Sunlenca (lenacapavir), a long-acting injectable medication recently approved for treatment-experienced people with multidrug-resistant HIV, also works well for people starting antiretroviral therapy for the first time, according to a recent report in The Lancet HIV.
Results from the CALIBRATE trial showed that around 90% of study participants who used Sunlenca—either as daily pills or injections every six months—in combination with other antiretrovirals achieved an undetectable viral load.
Gilead Sciences’ Sunlenca (formerly GS-6207), the first approved HIV capsid inhibitor, disrupts the cone-shaped shell that surrounds the viral genetic material and essential enzymes. Laboratory studies showed that it interferes with multiple steps of the HIV life cycle. Because it works differently than existing antiretrovirals, it remains active against HIV that has developed resistance to other drugs. Sunlenca has a long half-life in the body, allowing it to be administered just once every six months.
On December 22, the Food and Drug Administration (FDA) approved Sunlenca as a new option for treatment-experienced people with highly resistant HIV who are unable to maintain viral suppression on their current antiretroviral regimen. Sunlenca is also being studied for first-line treatment and pre-exposure prophylaxis (PrEP).
The Phase II CALIBRATE trial, currently ongoing at 41 sites in the United States and the Dominican Republic, enrolled 183 previously untreated participants between November 2019 and August 2020. The study population is racially diverse—about half Black and 45% Latino—but only 7% are women. About one in six started with a high viral load above 100,000.
Participants were randomly allocated to four groups. Groups 1 and 2 started with two weeks of daily oral Sunlenca as a “loading dose,” then received subcutaneous Sunlenca injections every 26 weeks. In addition, they received daily oral tenofovir alafenamide (TAF) and emtricitabine (the drugs in Descovy) for 28 weeks, then dropped back to a single additional drug, either TAF or the integrase inhibitor bictegravir. Group 3 received daily oral lenacapavir plus TAF and emtricitabine for the full study period. Group 4 received daily bictegravir, TAF and emtricitabine (the drugs in Biktarvy).
As previously reported, Samir Gupta, MD, of Indiana University School of Medicine, presented 28-week results at the 2021 International AIDS Society Conference on HIV Science. At that point, 94% of people in group 1 and 92% of those in group 2 had an undetectable viral load (below 50), as did 94% of those in group 3 and 100% of those in group 4.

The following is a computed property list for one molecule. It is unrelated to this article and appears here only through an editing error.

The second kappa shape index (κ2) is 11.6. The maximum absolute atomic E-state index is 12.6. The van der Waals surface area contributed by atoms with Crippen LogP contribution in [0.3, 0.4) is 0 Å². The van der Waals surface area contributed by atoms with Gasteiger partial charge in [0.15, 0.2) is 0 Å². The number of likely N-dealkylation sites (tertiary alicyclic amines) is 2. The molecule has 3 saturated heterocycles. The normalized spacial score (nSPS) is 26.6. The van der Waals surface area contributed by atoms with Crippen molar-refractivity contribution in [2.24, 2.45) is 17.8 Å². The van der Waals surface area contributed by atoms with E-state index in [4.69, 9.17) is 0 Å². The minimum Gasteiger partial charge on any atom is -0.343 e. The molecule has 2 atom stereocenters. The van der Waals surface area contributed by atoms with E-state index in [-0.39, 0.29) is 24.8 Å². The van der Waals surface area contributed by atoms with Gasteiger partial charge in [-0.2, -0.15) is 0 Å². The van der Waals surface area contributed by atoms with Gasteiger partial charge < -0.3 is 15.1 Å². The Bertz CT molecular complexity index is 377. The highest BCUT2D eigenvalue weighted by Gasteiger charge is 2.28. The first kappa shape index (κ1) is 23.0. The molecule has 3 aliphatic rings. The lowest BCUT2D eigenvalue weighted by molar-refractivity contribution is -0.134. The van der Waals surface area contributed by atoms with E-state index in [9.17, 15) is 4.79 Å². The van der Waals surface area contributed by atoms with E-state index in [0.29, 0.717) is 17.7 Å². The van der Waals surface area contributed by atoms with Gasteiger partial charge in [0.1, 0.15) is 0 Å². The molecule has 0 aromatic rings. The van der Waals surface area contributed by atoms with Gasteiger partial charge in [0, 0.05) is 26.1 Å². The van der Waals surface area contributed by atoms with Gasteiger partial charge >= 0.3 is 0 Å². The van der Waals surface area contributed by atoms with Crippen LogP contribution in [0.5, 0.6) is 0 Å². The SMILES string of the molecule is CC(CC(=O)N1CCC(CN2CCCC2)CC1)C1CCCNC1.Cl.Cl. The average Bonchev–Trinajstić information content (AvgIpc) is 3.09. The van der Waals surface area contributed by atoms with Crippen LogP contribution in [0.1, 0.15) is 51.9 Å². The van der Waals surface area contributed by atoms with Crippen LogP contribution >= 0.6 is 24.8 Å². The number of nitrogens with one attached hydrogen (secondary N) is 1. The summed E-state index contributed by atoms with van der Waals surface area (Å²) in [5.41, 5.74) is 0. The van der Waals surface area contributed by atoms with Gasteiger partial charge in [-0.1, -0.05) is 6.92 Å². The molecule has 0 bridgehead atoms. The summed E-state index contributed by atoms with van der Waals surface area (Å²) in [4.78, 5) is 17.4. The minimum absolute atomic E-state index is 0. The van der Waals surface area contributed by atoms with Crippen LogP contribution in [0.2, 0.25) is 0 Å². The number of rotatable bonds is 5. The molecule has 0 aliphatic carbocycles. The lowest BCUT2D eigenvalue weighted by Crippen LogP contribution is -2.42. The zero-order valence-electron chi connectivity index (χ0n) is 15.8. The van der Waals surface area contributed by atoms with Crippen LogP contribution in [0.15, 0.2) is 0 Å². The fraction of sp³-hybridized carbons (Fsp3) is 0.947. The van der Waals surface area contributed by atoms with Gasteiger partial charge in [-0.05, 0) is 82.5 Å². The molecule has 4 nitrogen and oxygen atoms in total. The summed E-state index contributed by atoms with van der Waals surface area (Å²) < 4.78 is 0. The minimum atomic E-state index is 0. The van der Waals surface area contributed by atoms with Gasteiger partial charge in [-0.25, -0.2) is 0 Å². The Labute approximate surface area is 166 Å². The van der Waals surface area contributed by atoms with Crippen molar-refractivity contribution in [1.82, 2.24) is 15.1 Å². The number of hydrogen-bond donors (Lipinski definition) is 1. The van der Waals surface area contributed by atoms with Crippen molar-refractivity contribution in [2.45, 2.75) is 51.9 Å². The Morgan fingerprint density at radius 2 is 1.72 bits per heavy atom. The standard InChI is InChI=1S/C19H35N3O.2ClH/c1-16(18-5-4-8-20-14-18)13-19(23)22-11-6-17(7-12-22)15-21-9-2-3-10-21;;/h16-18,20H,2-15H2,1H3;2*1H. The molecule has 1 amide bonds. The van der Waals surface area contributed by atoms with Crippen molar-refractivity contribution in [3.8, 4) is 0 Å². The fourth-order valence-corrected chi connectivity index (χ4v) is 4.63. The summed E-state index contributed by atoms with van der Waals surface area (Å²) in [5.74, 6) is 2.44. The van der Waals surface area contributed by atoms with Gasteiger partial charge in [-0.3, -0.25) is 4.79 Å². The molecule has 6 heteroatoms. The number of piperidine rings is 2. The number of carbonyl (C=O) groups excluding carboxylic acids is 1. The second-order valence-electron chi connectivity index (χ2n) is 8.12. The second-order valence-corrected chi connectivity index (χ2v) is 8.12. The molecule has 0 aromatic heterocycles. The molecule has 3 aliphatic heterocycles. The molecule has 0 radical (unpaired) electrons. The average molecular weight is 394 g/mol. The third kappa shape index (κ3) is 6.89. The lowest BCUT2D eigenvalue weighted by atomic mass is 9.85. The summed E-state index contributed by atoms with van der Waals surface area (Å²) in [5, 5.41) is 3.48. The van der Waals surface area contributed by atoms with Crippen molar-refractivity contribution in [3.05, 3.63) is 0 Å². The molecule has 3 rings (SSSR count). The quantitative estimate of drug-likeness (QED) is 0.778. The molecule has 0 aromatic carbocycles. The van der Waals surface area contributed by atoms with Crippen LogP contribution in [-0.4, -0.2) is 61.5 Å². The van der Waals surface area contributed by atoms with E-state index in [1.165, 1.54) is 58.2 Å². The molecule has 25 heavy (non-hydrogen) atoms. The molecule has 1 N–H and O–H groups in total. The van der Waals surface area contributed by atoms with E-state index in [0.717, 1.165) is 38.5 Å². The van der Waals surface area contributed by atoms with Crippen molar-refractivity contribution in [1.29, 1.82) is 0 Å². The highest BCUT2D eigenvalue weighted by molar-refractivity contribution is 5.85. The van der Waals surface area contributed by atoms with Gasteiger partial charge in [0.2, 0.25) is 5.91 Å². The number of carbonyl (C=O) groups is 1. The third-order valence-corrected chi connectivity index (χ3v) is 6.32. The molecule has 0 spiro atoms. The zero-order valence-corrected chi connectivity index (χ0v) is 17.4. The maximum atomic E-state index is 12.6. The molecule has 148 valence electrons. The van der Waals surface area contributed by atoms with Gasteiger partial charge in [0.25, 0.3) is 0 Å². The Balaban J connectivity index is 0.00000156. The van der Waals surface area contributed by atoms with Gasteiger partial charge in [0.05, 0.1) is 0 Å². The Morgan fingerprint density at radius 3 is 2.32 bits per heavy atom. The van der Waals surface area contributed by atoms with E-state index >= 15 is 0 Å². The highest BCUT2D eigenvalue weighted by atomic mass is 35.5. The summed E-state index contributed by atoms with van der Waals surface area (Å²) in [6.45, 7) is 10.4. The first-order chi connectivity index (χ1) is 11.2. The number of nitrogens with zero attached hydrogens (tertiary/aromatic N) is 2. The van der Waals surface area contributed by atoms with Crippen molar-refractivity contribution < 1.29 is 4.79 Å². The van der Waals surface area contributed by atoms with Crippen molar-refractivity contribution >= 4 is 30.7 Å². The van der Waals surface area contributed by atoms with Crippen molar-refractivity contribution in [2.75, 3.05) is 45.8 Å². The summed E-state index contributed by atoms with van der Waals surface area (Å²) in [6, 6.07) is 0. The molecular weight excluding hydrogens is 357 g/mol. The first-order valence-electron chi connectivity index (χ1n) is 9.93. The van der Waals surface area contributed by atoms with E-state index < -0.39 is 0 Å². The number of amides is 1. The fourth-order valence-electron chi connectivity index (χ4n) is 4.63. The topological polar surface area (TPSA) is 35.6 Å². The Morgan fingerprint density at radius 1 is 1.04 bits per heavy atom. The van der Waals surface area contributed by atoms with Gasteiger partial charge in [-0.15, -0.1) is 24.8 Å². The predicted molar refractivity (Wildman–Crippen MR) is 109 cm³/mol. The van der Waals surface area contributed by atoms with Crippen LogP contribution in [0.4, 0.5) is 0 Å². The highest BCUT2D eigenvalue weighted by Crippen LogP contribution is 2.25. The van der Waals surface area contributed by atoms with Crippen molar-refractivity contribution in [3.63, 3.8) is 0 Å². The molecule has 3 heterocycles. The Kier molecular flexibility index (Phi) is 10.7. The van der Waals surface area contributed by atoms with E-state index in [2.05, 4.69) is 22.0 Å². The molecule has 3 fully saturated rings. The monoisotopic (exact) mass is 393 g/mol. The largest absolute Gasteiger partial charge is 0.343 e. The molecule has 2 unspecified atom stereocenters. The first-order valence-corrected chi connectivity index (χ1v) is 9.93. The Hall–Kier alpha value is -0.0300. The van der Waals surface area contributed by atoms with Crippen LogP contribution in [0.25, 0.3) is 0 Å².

The Lancet HIV report describes updated results, previously presented at last year’s Conference on Retroviruses and Opportunistic Infections. At 54 weeks, 90% of people in group 1 (injectable Sunlenca plus TAF) and 85% of those in group 2 (injectable Sunlenca plus bictegravir) had a viral load below 50. Response rates were similar for those in group 3 (continued oral Sunlenca regimen), at 85%, and group 4 (Biktarvy control group), at 92%.
These findings, Gupta and colleagues wrote, suggest that Sunlenca “can be effective in maintaining virological suppression” when combined with a single additional drug.
All treatment regimens were safe and well tolerated, with no serious or severe drug-related adverse events. The most common side effects in groups 1 and 2 were mild to moderate injection site reactions, such as redness (27%), swelling (23%) and pain (19%). Three participants discontinued Sunlenca for this reason. The most frequently reported non-injection adverse events in the groups taking oral or injectable Sunlenca were headache and nausea (both 13%).
“Lenacapavir warrants further investigation as a potential antiretroviral used orally and as injection in combination with other antiretroviral drugs,” the study investigators concluded.
A first-line injectable regimen administered just once every six months would be an exciting development, but Sunlenca is not there yet, as it must be taken with daily pills. The only complete long-acting regimen is Cabenuva (injectable cabotegravir and rilpivirine), which is administered by a health care provider once monthly or every other month and is approved only for people who are currently on daily treatment with an undetectable viral load.
“These are undoubtedly promising results; however, lenacapavir needs a long-acting partner if it is to deliver on the promise of being part of a complete long-acting regimen,” Chloe Orkin, MD, of Queen Mary University in London, wrote in an accompanying commentary. “With the development of islatravir slowed by unexpected immunological findings, the identity of this partner is far from clear.”
Researchers are currently exploring other therapies that could be given at longer intervals, including broadly neutralizing antibodies. As Orkin noted, the fate of islatravir, a novel nucleoside reverse transcriptase translocation inhibitor, is uncertain due to unexpected side effects; Merck is now testing a lower dose. Gupta’s team noted that Gilead and other companies are engaged in “ongoing efforts to develop a long-acting partner agent that can be combined with lenacapavir as a complete synchronous regimen, offering the best potential for sustained adherence.”